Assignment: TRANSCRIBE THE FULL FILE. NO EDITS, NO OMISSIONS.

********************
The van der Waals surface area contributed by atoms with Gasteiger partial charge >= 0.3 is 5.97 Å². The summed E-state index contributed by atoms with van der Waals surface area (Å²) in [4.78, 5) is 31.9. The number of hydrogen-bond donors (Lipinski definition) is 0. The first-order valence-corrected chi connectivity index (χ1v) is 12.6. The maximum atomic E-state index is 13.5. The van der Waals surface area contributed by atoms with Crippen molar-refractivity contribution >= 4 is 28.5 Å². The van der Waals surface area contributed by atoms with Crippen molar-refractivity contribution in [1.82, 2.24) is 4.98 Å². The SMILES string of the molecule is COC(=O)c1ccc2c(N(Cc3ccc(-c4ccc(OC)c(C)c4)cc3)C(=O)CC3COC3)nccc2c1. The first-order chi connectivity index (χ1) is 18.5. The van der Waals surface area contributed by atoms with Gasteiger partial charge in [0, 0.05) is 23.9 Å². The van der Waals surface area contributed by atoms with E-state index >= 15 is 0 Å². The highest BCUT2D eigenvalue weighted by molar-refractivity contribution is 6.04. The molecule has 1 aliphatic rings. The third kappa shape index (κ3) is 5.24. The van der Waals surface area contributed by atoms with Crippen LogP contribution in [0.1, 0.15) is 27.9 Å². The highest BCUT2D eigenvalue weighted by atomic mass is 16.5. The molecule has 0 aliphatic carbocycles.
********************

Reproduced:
The van der Waals surface area contributed by atoms with Gasteiger partial charge >= 0.3 is 5.97 Å². The summed E-state index contributed by atoms with van der Waals surface area (Å²) in [4.78, 5) is 31.9. The number of hydrogen-bond donors (Lipinski definition) is 0. The first-order valence-corrected chi connectivity index (χ1v) is 12.6. The maximum atomic E-state index is 13.5. The van der Waals surface area contributed by atoms with Crippen molar-refractivity contribution >= 4 is 28.5 Å². The van der Waals surface area contributed by atoms with Crippen molar-refractivity contribution in [1.82, 2.24) is 4.98 Å². The SMILES string of the molecule is COC(=O)c1ccc2c(N(Cc3ccc(-c4ccc(OC)c(C)c4)cc3)C(=O)CC3COC3)nccc2c1. The first-order chi connectivity index (χ1) is 18.5. The van der Waals surface area contributed by atoms with Gasteiger partial charge in [0, 0.05) is 23.9 Å². The van der Waals surface area contributed by atoms with E-state index >= 15 is 0 Å². The highest BCUT2D eigenvalue weighted by molar-refractivity contribution is 6.04. The molecule has 1 aliphatic rings. The third kappa shape index (κ3) is 5.24. The van der Waals surface area contributed by atoms with Crippen LogP contribution in [0.1, 0.15) is 27.9 Å². The highest BCUT2D eigenvalue weighted by atomic mass is 16.5. The molecule has 0 aliphatic carbocycles.